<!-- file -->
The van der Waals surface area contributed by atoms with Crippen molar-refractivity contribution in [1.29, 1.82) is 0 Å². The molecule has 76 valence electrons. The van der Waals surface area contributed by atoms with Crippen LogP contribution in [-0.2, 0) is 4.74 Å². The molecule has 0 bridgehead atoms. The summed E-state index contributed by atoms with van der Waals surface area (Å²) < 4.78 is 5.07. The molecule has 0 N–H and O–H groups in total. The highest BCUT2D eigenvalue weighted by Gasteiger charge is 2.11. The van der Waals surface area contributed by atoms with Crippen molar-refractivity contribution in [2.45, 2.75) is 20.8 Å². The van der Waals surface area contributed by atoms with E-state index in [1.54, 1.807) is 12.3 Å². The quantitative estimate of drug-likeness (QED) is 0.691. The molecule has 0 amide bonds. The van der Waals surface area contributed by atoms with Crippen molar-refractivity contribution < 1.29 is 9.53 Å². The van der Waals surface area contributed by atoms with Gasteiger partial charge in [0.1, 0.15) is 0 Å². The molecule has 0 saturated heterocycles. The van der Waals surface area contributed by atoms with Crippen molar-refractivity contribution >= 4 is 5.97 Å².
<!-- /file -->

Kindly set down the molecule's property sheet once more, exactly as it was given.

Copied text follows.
The van der Waals surface area contributed by atoms with Crippen molar-refractivity contribution in [1.29, 1.82) is 0 Å². The molecule has 76 valence electrons. The van der Waals surface area contributed by atoms with Crippen LogP contribution in [-0.2, 0) is 4.74 Å². The molecule has 0 bridgehead atoms. The summed E-state index contributed by atoms with van der Waals surface area (Å²) < 4.78 is 5.07. The molecule has 0 N–H and O–H groups in total. The highest BCUT2D eigenvalue weighted by Gasteiger charge is 2.11. The van der Waals surface area contributed by atoms with Crippen molar-refractivity contribution in [2.45, 2.75) is 20.8 Å². The van der Waals surface area contributed by atoms with E-state index in [1.54, 1.807) is 12.3 Å². The quantitative estimate of drug-likeness (QED) is 0.691. The molecule has 0 amide bonds. The van der Waals surface area contributed by atoms with Crippen molar-refractivity contribution < 1.29 is 9.53 Å². The van der Waals surface area contributed by atoms with Gasteiger partial charge in [0.1, 0.15) is 0 Å². The molecule has 0 saturated heterocycles. The van der Waals surface area contributed by atoms with Crippen molar-refractivity contribution >= 4 is 5.97 Å².